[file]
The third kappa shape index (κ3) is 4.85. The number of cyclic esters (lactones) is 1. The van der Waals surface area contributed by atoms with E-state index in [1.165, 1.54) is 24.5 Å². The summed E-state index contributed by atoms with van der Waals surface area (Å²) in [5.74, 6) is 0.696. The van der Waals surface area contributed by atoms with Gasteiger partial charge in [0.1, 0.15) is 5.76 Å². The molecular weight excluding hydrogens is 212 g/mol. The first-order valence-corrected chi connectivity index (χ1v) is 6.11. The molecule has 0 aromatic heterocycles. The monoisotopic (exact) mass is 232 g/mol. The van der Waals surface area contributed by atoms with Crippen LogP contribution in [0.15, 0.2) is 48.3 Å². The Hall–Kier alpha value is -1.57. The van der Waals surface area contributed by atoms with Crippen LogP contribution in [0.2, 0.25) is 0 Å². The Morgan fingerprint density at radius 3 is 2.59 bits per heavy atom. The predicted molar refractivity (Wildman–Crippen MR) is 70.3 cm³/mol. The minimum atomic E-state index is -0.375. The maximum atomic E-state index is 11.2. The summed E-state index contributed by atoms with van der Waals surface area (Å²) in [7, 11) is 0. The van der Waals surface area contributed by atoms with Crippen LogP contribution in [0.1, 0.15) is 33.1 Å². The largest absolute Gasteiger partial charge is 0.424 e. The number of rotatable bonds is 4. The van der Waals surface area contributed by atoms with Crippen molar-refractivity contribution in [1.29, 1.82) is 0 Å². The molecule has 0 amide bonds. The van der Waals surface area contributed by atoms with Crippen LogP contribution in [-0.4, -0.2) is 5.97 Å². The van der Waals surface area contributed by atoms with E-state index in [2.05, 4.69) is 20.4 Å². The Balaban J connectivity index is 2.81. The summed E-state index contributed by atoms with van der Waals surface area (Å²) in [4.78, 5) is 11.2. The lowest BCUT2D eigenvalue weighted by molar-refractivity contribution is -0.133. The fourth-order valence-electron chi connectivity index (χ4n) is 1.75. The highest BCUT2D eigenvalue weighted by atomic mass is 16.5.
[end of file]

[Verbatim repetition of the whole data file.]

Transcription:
The third kappa shape index (κ3) is 4.85. The number of cyclic esters (lactones) is 1. The van der Waals surface area contributed by atoms with E-state index in [1.165, 1.54) is 24.5 Å². The summed E-state index contributed by atoms with van der Waals surface area (Å²) in [5.74, 6) is 0.696. The van der Waals surface area contributed by atoms with Gasteiger partial charge in [0.1, 0.15) is 5.76 Å². The molecular weight excluding hydrogens is 212 g/mol. The first-order valence-corrected chi connectivity index (χ1v) is 6.11. The molecule has 0 aromatic heterocycles. The monoisotopic (exact) mass is 232 g/mol. The van der Waals surface area contributed by atoms with Crippen LogP contribution in [0.15, 0.2) is 48.3 Å². The Hall–Kier alpha value is -1.57. The van der Waals surface area contributed by atoms with Crippen LogP contribution in [0.2, 0.25) is 0 Å². The Morgan fingerprint density at radius 3 is 2.59 bits per heavy atom. The predicted molar refractivity (Wildman–Crippen MR) is 70.3 cm³/mol. The minimum atomic E-state index is -0.375. The maximum atomic E-state index is 11.2. The summed E-state index contributed by atoms with van der Waals surface area (Å²) in [7, 11) is 0. The van der Waals surface area contributed by atoms with Crippen LogP contribution in [0.1, 0.15) is 33.1 Å². The largest absolute Gasteiger partial charge is 0.424 e. The number of rotatable bonds is 4. The van der Waals surface area contributed by atoms with Crippen molar-refractivity contribution in [1.29, 1.82) is 0 Å². The molecule has 0 amide bonds. The van der Waals surface area contributed by atoms with Crippen LogP contribution in [-0.4, -0.2) is 5.97 Å². The van der Waals surface area contributed by atoms with E-state index in [2.05, 4.69) is 20.4 Å². The Balaban J connectivity index is 2.81. The summed E-state index contributed by atoms with van der Waals surface area (Å²) in [4.78, 5) is 11.2. The lowest BCUT2D eigenvalue weighted by molar-refractivity contribution is -0.133. The fourth-order valence-electron chi connectivity index (χ4n) is 1.75. The highest BCUT2D eigenvalue weighted by atomic mass is 16.5.